The order of precedence regarding the EnvironmentContext.configure.compare_type callable vs. the type itself implementing compare_against_backend is that the EnvironmentContext.configure.compare_type callable is favored first; if it returns None, then the compare_against_backend method will be used, if present on the metadata type. If that returns None, then a basic check for type equivalence is run.

New in version 0.7.6: - added support for the compare_against_backend() method.

New in version 1.4.0: - added column keyword comparisons and the type_synonyms property.

Applying Post Processing and Python Code Formatters to Generated Revisions

Revision scripts generated by the alembic revision command can optionally be piped through a series of post-production functions which may analyze or rewrite Python source code generated by Alembic, within the scope of running the revision command. The primary intended use of this feature is to run code-formatting tools such as Black or autopep8, as well as custom-written formatting and linter functions, on revision files as Alembic generates them. Any number of hooks can be configured and they will be run in series, given the path to the newly generated file as well as configuration options.

The post write hooks, when configured, run against generated revision files regardless of whether or not the autogenerate feature was used.

New in version 1.2.


Alembic’s post write system is partially inspired by the pre-commit tool, which configures git hooks that reformat source files as they are committed to a git repository. Pre-commit can serve this role for Alembic revision files as well, applying code formatters to them as they are committed. Alembic’s post write hooks are useful only in that they can format the files immediately upon generation, rather than at commit time, and also can be useful for projects that prefer not to use pre-commit.

Basic Formatter Configuration

The alembic.ini samples now include commented-out configuration illustrating how to configure code-formatting tools to run against the newly generated file path. Example:


# format using "black"

black.options=-l 79

Above, we configure a single post write hook that we call "black". Note that this name is arbitrary. We then define the configuration for the "black" post write hook, which includes:

  • type - this is the type of hook we are running. Alembic includes a hook runner called "console_scripts", which is specifically a Python function that uses to invoke a separate Python script against the revision file. For a custom-written hook function, this configuration variable would refer to the name under which the custom hook was registered; see the next section for an example.

  • entrypoint - this part of the configuration is specific to the "console_scripts" hook runner. This is the name of the setuptools entrypoint that is used to define the console script. Within the scope of standard Python console scripts, this name will match the name of the shell command that is usually run for the code formatting tool, in this case black.

  • options - this is also specific to the "console_scripts" hook runner. This is a line of command-line options that will be passed to the code formatting tool. In this case, we want to run the command as black -l 79 /path/to/ The path of the revision file is sent as a single positional argument to the script after the options.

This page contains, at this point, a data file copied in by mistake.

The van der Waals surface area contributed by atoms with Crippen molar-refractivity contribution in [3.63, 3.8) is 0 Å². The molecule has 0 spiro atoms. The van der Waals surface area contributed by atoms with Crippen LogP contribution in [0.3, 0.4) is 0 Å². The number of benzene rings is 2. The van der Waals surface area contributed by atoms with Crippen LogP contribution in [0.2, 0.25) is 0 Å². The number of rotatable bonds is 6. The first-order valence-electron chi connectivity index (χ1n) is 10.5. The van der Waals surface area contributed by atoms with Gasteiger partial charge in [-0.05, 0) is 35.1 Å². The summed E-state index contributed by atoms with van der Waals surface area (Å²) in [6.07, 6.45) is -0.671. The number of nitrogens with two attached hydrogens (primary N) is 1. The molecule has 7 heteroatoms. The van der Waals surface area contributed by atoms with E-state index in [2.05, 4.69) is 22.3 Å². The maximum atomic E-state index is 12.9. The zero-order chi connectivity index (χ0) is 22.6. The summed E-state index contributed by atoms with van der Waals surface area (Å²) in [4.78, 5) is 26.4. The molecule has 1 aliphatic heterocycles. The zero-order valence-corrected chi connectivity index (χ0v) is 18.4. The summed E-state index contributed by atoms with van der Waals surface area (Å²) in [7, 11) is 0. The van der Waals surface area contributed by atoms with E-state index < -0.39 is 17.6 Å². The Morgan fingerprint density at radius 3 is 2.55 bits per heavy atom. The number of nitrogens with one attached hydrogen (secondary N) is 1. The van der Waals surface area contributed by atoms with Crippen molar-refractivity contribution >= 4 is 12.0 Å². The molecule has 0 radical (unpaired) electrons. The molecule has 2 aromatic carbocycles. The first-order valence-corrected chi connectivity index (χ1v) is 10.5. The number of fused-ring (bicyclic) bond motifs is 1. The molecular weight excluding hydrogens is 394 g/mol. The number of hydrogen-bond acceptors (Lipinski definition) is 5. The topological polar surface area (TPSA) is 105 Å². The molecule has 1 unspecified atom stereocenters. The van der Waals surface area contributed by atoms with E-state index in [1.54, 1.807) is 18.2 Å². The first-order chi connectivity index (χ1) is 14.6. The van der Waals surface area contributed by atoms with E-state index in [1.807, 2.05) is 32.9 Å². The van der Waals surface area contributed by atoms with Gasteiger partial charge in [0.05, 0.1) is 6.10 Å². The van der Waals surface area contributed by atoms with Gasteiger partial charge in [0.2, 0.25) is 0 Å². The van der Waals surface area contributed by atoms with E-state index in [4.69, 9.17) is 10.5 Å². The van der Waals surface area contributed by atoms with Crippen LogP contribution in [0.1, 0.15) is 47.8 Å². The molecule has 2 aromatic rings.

Make sure options for the script are provided such that it will rewrite the input file in place. For example, when running autopep8, the --in-place option should be provided:


When running alembic revision -m "rev1", we will now see the black tool’s output as well:

$ alembic revision -m "rev1"
  Generating /path/to/project/versions/ ... done
  Running post write hook "black" ...
reformatted /path/to/project/versions/
All done! ✨ 🍰 ✨
1 file reformatted.

Hooks may also be specified as a list of names, which correspond to hook runners that will run sequentially. As an example, we can also run the zimports import rewriting tool (written by Alembic’s author) subsequent to running the black tool, using a configuration as follows:


# format using "black", then "zimports"
hooks=black, zimports

black.options=-l 79

zimports.options=--style google

When using the above configuration, a newly generated revision file will be processed first by the “black” tool, then by the “zimports” tool.

Writing Custom Hooks as Python Functions

The previous section illustrated how to run command-line code formatters, through the use of a post write hook provided by Alembic known as console_scripts. This hook is in fact a Python function that is registered under that name using a registration function that may be used to register other types of hooks as well.

To illustrate, we will use the example of a short Python function that wants to rewrite the generated code to use tabs instead of four spaces. For simplicity, we will illustrate how this function can be present directly in the file. The function is declared and registered using the write_hooks.register() decorator:

from alembic.script import write_hooks
import re

def convert_spaces_to_tabs(filename, options):
    lines = []
    with open(filename) as file_:
        for line in file_:
                    r"^(    )+",
                    lambda m: "\t" * (len( // 4),
    with open(filename, "w") as to_write:

Our new "spaces_to_tabs" hook can be configured in alembic.ini as follows:


# ...

# ensure the revision command loads
revision_environment = true




When alembic revision is run, the file will be loaded in all cases, the custom “spaces_to_tabs” function will be registered and it will then be run against the newly generated file path:

$ alembic revision -m "rev1"
  Generating /path/to/project/versions/ ... done
  Running post write hook "spaces_to_tabs" ...